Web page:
This is a group of considerable cultural stature of which the county can be justly proud.

David Upton

Inspired by Song

With spring surely just around the corner, what better way to spend a Saturday evening than with The Wordsworth Singers in St Cuthbert’s Church. This, the third in a series of concerts highlighting the works of J S Bach, continued the choir’s tradition of presenting unusual works alongside the fairly familiar in a big programme of music from the 16th century to the present day.

Two of Bach’s motets, the great Komm, Jesu, komm in eight parts, and the less often heard O Jesu Christ meins Lebens Licht formed the core of the first half of the concert, conductor Edward Caswell’s assured direction drawing good, firm singing from the choir and making these into poignant and memorable performances. Remaining with the Bach theme, organist John Robinson treated the audience to a virtuosic performance of the thrilling Prelude and Fugue in G, before enticing us into another world with Cesar Franck’s Choral No 2, the choice of registrations making this magnificent instrument fairly glitter.

Three beautiful and very extraordinary anthems by Henry Purcell preceded the interval, after which we heard three Ave Marias – firstly the exquisite setting by the 16th century Spaniard Victoria, then Bruckner’s magnificent setting in which he seems to achieve “vastness and miniaturism at the same time”, and lastly that by Hungarian Sandor Szokolay. This piece, written in 1988, with close contemporary textures and luminous sonorities amply demonstrated The Wordsworths’ versatility as a choir, and received here in Carlisle tonight its UK premiere.

“Listen to the sound of harmony, this melodious musical instrument of modern skills, which plays sweetly and sings full of praise…” exhorts the 12th century manuscript which Zoltan Kodaly set to music in 1966. Laudes Organi “for organ with choir” proved to be Kodaly’s last completed work, and with its imposing organ introduction and interludes this paean to the King of Instruments brought an uplifting concert to a triumphant conclusion. I look forward to the remainder of the series.

David Upton

Christmas Oratorio

The Wordsworth Singers fulfilled a long-held ambition to perform J S Bach’s Christmas Oratorio at Kendal Parish Church on December 20th, conducted by James Grossmith. As an aperitif to the main work, the large audience was given in the first half of the concert a spirited rendering of Bach’s Magnificat, the song which, according to Luke’s Gospel, Mary the mother of Jesus sang rejoicing in her pregnancy.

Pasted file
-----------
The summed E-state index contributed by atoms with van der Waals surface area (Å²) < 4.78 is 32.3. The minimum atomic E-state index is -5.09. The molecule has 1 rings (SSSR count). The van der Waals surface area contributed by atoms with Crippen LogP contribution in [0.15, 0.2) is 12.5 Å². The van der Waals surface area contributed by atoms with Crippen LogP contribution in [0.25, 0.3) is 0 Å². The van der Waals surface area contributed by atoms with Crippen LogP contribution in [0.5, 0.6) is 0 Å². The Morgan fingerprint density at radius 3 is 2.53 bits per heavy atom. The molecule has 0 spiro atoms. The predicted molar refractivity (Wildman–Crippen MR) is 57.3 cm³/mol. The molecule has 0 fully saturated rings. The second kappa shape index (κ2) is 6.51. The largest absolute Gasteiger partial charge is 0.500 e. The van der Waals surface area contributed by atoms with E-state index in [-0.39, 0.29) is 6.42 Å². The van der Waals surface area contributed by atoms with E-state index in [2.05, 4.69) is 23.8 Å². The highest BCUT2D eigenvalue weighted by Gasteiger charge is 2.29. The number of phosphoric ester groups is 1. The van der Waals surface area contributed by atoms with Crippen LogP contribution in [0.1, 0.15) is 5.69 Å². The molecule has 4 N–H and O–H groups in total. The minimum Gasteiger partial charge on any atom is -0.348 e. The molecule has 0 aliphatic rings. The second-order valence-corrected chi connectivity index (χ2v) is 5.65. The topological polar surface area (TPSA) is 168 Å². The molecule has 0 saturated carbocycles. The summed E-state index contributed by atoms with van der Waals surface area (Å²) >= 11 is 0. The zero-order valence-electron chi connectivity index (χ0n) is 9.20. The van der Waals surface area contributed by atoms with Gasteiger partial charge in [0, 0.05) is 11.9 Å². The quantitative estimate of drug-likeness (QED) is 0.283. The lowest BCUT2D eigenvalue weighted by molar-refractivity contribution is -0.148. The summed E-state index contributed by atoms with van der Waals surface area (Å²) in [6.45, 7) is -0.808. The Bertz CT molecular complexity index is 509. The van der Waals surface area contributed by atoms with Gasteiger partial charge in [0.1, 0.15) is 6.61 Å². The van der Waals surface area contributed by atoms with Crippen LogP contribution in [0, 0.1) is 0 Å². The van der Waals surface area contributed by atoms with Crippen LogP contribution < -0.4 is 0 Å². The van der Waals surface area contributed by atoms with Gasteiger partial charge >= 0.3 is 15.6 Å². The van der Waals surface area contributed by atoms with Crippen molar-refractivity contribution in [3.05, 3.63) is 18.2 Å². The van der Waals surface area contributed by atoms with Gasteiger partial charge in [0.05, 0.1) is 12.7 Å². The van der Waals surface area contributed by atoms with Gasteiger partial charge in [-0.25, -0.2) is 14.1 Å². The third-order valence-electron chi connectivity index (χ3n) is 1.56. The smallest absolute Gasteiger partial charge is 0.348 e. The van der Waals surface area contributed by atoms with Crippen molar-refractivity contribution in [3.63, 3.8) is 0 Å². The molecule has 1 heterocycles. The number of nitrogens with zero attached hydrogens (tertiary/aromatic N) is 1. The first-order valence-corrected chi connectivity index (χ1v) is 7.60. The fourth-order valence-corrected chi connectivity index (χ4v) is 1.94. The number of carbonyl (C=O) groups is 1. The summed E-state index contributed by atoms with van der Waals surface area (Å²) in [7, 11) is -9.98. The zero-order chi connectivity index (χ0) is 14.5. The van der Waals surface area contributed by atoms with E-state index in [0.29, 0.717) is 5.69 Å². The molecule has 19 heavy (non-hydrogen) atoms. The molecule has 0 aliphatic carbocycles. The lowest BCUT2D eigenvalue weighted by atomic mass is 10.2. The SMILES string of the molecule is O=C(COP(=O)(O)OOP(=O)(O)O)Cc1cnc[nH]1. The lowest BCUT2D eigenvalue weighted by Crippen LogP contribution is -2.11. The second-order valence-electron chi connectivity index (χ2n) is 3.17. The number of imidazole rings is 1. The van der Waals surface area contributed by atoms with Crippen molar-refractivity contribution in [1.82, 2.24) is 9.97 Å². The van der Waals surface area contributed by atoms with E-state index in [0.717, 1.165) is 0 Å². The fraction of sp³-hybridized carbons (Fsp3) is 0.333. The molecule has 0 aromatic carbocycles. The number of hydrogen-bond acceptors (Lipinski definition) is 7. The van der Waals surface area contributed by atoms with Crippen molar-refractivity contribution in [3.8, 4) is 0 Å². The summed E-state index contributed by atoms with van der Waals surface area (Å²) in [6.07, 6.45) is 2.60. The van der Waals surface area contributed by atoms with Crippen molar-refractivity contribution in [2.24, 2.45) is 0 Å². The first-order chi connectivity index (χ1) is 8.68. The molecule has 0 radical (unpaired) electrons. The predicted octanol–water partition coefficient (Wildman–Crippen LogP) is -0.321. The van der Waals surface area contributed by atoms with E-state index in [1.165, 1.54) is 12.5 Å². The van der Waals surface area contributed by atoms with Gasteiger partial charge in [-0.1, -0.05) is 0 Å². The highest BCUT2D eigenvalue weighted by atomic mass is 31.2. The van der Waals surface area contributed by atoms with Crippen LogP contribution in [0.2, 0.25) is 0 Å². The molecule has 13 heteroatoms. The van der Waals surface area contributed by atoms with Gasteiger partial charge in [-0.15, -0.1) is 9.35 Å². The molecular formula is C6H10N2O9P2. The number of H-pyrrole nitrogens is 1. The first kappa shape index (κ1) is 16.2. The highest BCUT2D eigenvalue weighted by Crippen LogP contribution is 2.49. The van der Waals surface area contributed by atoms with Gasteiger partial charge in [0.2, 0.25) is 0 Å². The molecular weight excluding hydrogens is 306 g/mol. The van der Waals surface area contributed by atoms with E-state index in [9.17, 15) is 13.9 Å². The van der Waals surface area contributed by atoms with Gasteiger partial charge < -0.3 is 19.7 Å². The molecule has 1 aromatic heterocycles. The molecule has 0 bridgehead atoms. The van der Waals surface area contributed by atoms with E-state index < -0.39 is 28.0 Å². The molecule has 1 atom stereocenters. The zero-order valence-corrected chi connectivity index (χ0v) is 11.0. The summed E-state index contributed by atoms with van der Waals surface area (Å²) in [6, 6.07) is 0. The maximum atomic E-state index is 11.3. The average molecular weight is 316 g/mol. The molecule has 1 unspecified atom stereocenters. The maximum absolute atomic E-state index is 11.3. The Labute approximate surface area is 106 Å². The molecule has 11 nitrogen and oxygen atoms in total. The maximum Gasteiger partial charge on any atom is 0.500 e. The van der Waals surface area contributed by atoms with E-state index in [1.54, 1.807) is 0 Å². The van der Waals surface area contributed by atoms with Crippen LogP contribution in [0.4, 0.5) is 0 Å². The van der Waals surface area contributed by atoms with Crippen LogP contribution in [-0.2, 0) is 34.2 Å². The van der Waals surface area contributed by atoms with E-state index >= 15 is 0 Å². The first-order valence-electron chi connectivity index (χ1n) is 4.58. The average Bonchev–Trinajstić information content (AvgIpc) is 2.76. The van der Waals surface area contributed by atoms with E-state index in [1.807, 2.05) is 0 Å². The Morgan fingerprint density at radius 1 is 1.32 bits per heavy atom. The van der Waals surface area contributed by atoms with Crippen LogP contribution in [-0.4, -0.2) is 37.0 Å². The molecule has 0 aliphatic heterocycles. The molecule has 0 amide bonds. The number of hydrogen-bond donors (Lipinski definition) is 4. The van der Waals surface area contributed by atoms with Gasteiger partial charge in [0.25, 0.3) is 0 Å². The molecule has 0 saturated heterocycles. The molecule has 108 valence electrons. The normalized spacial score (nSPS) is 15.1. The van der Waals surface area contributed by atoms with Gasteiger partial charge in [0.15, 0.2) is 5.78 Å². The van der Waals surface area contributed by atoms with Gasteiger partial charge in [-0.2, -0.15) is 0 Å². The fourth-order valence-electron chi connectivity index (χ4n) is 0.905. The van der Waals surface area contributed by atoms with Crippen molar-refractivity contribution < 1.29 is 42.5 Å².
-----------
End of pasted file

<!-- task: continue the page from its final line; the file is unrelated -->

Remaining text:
The Magnificat was taken at a terrific pace, perhaps reflecting the exuberant joy of Mary, and the result was very exciting. It worked well for the most part, though there were technical problems for some singers and some players at this speed and there was a distinct hitch at the beginning of Omnes generationes, where the choir entry overlaps with the soprano solo, sung by Bronagh Byrne. The opening chorus came over with great drive and everyone appeared to be enjoying themselves. The singers – soloists and choir – were clearly trying to produce an authentically German pronunciation of the Latin text, as opposed to the usual Italianate pronunciation common in this country. This did present some problems and some inconsistencies, most noticeably when the Contralto and Tenor soloists, Louise Collett and Andrew Dickinson, landed several times on the same vowel sound in a duet, but pronounced it differently. Much as your reviewer is in favour of this kind of authenticity, it has to be said that the end result sounded like an English choir trying to sound German. But these are small criticisms of what was overall a stimulating performance.

After the interval, the performers embarked on the first three cantatas of the Christmas Oratorio. This is really a sequence of six cantatas intended for performance at St Thomas’, Leipzig, where Bach was Kantor, on successive days through Christmas to Epiphany, in 1734-5. However, Bach himself grouped them together under the label ‘Oratorio’. Once again, we were treated to brisk speeds for the quicker sections. This time the choir was singing in German and they sounded far more convinced about that than they had about the Germanic Latin in the Magnificat.